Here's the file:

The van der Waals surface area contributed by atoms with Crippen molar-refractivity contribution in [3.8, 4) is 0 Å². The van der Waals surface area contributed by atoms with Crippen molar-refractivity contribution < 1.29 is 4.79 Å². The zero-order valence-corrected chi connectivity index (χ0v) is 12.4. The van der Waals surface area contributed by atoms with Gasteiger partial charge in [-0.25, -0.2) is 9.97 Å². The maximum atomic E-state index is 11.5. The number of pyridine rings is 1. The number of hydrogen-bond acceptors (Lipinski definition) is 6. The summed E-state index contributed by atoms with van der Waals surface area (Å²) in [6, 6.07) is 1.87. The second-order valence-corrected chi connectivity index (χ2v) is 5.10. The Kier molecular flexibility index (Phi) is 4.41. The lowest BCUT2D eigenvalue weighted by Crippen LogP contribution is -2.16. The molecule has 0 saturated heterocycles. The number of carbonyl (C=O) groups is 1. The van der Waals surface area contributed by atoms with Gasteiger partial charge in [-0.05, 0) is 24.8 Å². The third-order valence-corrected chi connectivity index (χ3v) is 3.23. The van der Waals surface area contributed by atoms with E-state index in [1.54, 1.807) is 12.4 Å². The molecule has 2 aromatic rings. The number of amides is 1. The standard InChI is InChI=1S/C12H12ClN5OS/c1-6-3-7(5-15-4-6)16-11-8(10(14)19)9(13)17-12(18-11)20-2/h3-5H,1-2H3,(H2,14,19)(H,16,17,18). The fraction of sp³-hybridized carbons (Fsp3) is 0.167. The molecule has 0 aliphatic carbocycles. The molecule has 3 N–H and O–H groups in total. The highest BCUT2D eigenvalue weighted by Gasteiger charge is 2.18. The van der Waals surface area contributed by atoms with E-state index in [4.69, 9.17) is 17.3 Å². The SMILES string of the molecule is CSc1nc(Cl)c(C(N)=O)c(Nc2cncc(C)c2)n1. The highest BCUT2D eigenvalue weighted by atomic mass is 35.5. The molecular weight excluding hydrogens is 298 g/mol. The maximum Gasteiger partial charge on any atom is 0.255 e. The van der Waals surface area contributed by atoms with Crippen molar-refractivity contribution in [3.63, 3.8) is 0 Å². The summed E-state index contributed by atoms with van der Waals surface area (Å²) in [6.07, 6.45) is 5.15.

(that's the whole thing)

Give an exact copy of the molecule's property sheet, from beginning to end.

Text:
The van der Waals surface area contributed by atoms with Crippen molar-refractivity contribution in [3.8, 4) is 0 Å². The van der Waals surface area contributed by atoms with Crippen molar-refractivity contribution < 1.29 is 4.79 Å². The zero-order valence-corrected chi connectivity index (χ0v) is 12.4. The van der Waals surface area contributed by atoms with Gasteiger partial charge in [-0.25, -0.2) is 9.97 Å². The maximum atomic E-state index is 11.5. The number of pyridine rings is 1. The number of hydrogen-bond acceptors (Lipinski definition) is 6. The summed E-state index contributed by atoms with van der Waals surface area (Å²) in [6, 6.07) is 1.87. The second-order valence-corrected chi connectivity index (χ2v) is 5.10. The Kier molecular flexibility index (Phi) is 4.41. The lowest BCUT2D eigenvalue weighted by Crippen LogP contribution is -2.16. The molecule has 0 saturated heterocycles. The number of carbonyl (C=O) groups is 1. The van der Waals surface area contributed by atoms with Gasteiger partial charge in [-0.05, 0) is 24.8 Å². The third-order valence-corrected chi connectivity index (χ3v) is 3.23. The van der Waals surface area contributed by atoms with E-state index in [1.54, 1.807) is 12.4 Å². The molecule has 2 aromatic rings. The number of amides is 1. The standard InChI is InChI=1S/C12H12ClN5OS/c1-6-3-7(5-15-4-6)16-11-8(10(14)19)9(13)17-12(18-11)20-2/h3-5H,1-2H3,(H2,14,19)(H,16,17,18). The fraction of sp³-hybridized carbons (Fsp3) is 0.167. The molecule has 0 aliphatic carbocycles. The molecule has 3 N–H and O–H groups in total. The highest BCUT2D eigenvalue weighted by Gasteiger charge is 2.18. The van der Waals surface area contributed by atoms with E-state index in [4.69, 9.17) is 17.3 Å². The SMILES string of the molecule is CSc1nc(Cl)c(C(N)=O)c(Nc2cncc(C)c2)n1. The highest BCUT2D eigenvalue weighted by atomic mass is 35.5. The molecular weight excluding hydrogens is 298 g/mol. The maximum Gasteiger partial charge on any atom is 0.255 e. The van der Waals surface area contributed by atoms with Crippen molar-refractivity contribution in [3.63, 3.8) is 0 Å². The summed E-state index contributed by atoms with van der Waals surface area (Å²) in [6.07, 6.45) is 5.15.